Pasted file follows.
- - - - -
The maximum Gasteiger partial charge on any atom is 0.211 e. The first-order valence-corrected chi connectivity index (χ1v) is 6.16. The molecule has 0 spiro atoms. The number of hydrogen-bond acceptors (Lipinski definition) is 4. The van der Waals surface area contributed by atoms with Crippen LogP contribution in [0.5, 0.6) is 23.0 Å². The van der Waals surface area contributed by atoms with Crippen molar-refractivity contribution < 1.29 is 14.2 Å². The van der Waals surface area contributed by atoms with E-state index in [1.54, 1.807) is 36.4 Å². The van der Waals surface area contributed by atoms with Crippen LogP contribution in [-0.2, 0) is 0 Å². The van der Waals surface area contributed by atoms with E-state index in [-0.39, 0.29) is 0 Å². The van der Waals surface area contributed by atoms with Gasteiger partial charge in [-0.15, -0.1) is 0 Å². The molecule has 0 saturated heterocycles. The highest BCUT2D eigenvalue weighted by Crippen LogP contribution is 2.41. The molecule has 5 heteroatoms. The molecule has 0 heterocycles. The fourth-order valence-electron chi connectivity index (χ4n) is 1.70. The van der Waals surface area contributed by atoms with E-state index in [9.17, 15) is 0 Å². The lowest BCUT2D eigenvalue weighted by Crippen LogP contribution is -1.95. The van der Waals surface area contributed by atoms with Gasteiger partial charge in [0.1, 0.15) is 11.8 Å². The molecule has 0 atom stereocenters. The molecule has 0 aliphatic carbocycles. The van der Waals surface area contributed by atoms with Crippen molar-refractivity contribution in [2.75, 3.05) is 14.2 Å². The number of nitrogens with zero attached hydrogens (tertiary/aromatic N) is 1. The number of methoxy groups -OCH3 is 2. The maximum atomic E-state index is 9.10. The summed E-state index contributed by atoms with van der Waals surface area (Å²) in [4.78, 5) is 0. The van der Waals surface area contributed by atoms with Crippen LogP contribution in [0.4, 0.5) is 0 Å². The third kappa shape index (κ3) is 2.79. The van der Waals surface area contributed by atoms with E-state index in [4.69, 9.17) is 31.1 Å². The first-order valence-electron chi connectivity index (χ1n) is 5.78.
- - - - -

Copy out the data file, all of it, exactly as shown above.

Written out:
The maximum Gasteiger partial charge on any atom is 0.211 e. The first-order valence-corrected chi connectivity index (χ1v) is 6.16. The molecule has 0 spiro atoms. The number of hydrogen-bond acceptors (Lipinski definition) is 4. The van der Waals surface area contributed by atoms with Crippen LogP contribution in [0.5, 0.6) is 23.0 Å². The van der Waals surface area contributed by atoms with Crippen molar-refractivity contribution < 1.29 is 14.2 Å². The van der Waals surface area contributed by atoms with E-state index in [1.54, 1.807) is 36.4 Å². The van der Waals surface area contributed by atoms with Crippen LogP contribution in [-0.2, 0) is 0 Å². The van der Waals surface area contributed by atoms with E-state index in [-0.39, 0.29) is 0 Å². The van der Waals surface area contributed by atoms with Gasteiger partial charge in [-0.15, -0.1) is 0 Å². The molecule has 0 saturated heterocycles. The highest BCUT2D eigenvalue weighted by Crippen LogP contribution is 2.41. The molecule has 5 heteroatoms. The molecule has 0 heterocycles. The fourth-order valence-electron chi connectivity index (χ4n) is 1.70. The van der Waals surface area contributed by atoms with E-state index in [9.17, 15) is 0 Å². The lowest BCUT2D eigenvalue weighted by Crippen LogP contribution is -1.95. The van der Waals surface area contributed by atoms with Gasteiger partial charge in [0.1, 0.15) is 11.8 Å². The molecule has 0 atom stereocenters. The molecule has 0 aliphatic carbocycles. The van der Waals surface area contributed by atoms with Crippen molar-refractivity contribution in [2.75, 3.05) is 14.2 Å². The number of nitrogens with zero attached hydrogens (tertiary/aromatic N) is 1. The number of methoxy groups -OCH3 is 2. The maximum atomic E-state index is 9.10. The summed E-state index contributed by atoms with van der Waals surface area (Å²) in [4.78, 5) is 0. The van der Waals surface area contributed by atoms with Crippen LogP contribution in [0.4, 0.5) is 0 Å². The third kappa shape index (κ3) is 2.79. The van der Waals surface area contributed by atoms with E-state index in [4.69, 9.17) is 31.1 Å². The first-order valence-electron chi connectivity index (χ1n) is 5.78.